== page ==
Hosting a Garry’s Mod Multi-player Game (Listen Server)

Note: The steps in this guide are similar for setting up listen servers on other  games running on the Source Engine (TF2, HL2:DM, CS:S).

So, you’ve got your hands on Garry’s Mod, joined some servers, but now you want to host your own multi-player game.

The actual process of hosting a multi-player game is quite simple, but the problem is that many people’s networks aren’t configured for hosting multi-player games right off the bat. This guide will help you to set up your network correctly and host a listen server (if you wish to set up a dedicated 24/7 server, there are some guides on the GMod wiki).

The Problem: You want to host a Garry’s Mod server, but your computer/network isn’t letting you. The chances are your ports have not been forwarded and your computer is not set up with a static internal IP address.

So what can you do?

The first step is to setup your operating system to use a static LAN IP. If you are on Windows 7, a guide can be found here. If you on another operating system, a guide can be found here.

Okay, now that you have a static LAN IP, you need to allow your router and firewall to accept connections on specific ports. First of all, make sure that Garry’s Mod is not blocked on your firewall. If you don’t know how to change your firewall settings, go here for Mac, and here for XP. For Vista, go here and for Windows 7, go here.

Great! Now you gotta “open” or “forward” port 27015 (server) and port 27005 (client) on your router (if you’re not using a router, but instead your modem is connected directly to your computer, you can skip this step). These ports are the default ports on Garry’s Mod, so unless you’ve changed them, it should work. Find your router here, and follow one of the guides to forwarding ports. If you can’t find a guide there, google “forward ports <router model>” and you should find something easily.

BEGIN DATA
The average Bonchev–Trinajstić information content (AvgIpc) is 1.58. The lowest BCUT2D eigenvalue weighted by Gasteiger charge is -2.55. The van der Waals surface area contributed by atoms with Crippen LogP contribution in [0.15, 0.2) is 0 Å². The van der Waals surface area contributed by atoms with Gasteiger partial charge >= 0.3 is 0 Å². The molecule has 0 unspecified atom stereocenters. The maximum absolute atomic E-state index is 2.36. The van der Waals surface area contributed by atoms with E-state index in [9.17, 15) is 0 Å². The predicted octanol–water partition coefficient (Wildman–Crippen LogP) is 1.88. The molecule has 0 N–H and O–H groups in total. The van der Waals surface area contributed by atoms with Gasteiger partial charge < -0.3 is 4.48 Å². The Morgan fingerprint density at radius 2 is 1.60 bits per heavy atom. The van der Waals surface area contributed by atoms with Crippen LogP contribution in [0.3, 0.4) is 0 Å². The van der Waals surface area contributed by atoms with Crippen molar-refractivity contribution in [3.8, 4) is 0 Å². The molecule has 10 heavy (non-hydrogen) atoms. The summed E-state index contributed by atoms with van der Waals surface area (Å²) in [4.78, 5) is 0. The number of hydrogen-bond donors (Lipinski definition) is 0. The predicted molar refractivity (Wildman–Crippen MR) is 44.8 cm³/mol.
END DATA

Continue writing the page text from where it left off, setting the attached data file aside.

Here’s few things that might help you:

  • The IP you enter will be the same one you chose as your static IP earlier.
  • For the protocol type, choose both TCP and UDP, just in case.
  • Some routers don’t like port ranges, so if it doesn’t work, just try forwarding the port individually.
  • If you get an option for public port and private port, just use the port you are trying to forward, in this case, 27015.
  • Make sure the actual forward is enabled and set to always, unless you want custom timings.
  • If you are on a D-Link router you may have to use Virtual Server instead of port forwarding. Using both together may cause port conflicts.

At this point if you’ve done everything correctly, you should be able to host multi-player games by starting a game through “Create Multiplayer”.

In the case people can’t join:

  • Make sure the game is not a LAN game by starting the game with Local Network Game unchecked. Alternatively, open up the console by pressing the ~ key AFTER you have started a multi-player game. Type in sv_lan 0. Then put it into effect by a map change. Type in map <mapname> to change the level. If your console is not enabled, you can do so by going to your keyboard settings clicking on advanced, and enabling the developer console.
  • Make sure you’ve configured your network correctly. Start a multi-player game, then open the Steam browser. Go to either or and test port 27015. If it fails, you need to go back and fix your settings.
  • There’s an issue with friends not being able to join your game. Instead of using the server browser or Steam friends list, tell your friend to connect by opening the console, and typing connect <yourexternalipadress>. To find out your external IP, click here. Note that this is your EXTERNAL IP and if you have a dynamic IP, it can change over time.

And that’s it! Hopefully after this guide you should be up and running fine.

Useful console commands when running a server:

  • map <mapname> (use this to change the level)
  • quit (quickest way to quit the game)
  • kick <playername? (kicks a player from the game)
  • kill (suicide command)
  • bind <key> <command> (use to bind a command to a key)

Pressing the up or down arrow key will cycle through commands already entered.

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